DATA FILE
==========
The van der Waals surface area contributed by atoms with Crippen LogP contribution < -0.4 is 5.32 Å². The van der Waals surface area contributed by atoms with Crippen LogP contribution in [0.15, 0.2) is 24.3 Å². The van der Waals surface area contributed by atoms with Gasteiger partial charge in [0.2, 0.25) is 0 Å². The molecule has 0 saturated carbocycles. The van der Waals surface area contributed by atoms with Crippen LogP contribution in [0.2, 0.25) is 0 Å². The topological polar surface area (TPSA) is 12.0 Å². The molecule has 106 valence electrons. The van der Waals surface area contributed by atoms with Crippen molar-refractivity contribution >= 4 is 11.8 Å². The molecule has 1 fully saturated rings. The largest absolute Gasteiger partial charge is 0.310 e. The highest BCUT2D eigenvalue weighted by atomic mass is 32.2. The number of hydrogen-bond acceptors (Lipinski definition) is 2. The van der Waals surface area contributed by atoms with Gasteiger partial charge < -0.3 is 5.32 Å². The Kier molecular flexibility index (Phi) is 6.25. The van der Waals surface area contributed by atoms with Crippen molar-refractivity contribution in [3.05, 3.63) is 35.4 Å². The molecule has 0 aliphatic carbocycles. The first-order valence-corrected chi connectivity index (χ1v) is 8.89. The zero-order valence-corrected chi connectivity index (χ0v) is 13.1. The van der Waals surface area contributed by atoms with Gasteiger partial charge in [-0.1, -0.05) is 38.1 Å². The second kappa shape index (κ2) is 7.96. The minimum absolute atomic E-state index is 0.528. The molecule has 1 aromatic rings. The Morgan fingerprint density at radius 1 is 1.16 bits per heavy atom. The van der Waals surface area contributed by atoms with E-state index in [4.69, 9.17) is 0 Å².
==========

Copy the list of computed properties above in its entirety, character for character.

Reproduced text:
The van der Waals surface area contributed by atoms with Crippen LogP contribution < -0.4 is 5.32 Å². The van der Waals surface area contributed by atoms with Crippen LogP contribution in [0.15, 0.2) is 24.3 Å². The van der Waals surface area contributed by atoms with Gasteiger partial charge in [0.2, 0.25) is 0 Å². The molecule has 0 saturated carbocycles. The van der Waals surface area contributed by atoms with Crippen LogP contribution in [0.2, 0.25) is 0 Å². The topological polar surface area (TPSA) is 12.0 Å². The molecule has 106 valence electrons. The van der Waals surface area contributed by atoms with Crippen molar-refractivity contribution >= 4 is 11.8 Å². The molecule has 1 fully saturated rings. The largest absolute Gasteiger partial charge is 0.310 e. The highest BCUT2D eigenvalue weighted by atomic mass is 32.2. The number of hydrogen-bond acceptors (Lipinski definition) is 2. The van der Waals surface area contributed by atoms with Gasteiger partial charge < -0.3 is 5.32 Å². The Kier molecular flexibility index (Phi) is 6.25. The van der Waals surface area contributed by atoms with Crippen molar-refractivity contribution in [3.05, 3.63) is 35.4 Å². The molecule has 0 aliphatic carbocycles. The first-order valence-corrected chi connectivity index (χ1v) is 8.89. The zero-order valence-corrected chi connectivity index (χ0v) is 13.1. The van der Waals surface area contributed by atoms with Gasteiger partial charge in [-0.1, -0.05) is 38.1 Å². The second kappa shape index (κ2) is 7.96. The minimum absolute atomic E-state index is 0.528. The molecule has 1 aromatic rings. The Morgan fingerprint density at radius 1 is 1.16 bits per heavy atom. The van der Waals surface area contributed by atoms with E-state index in [4.69, 9.17) is 0 Å².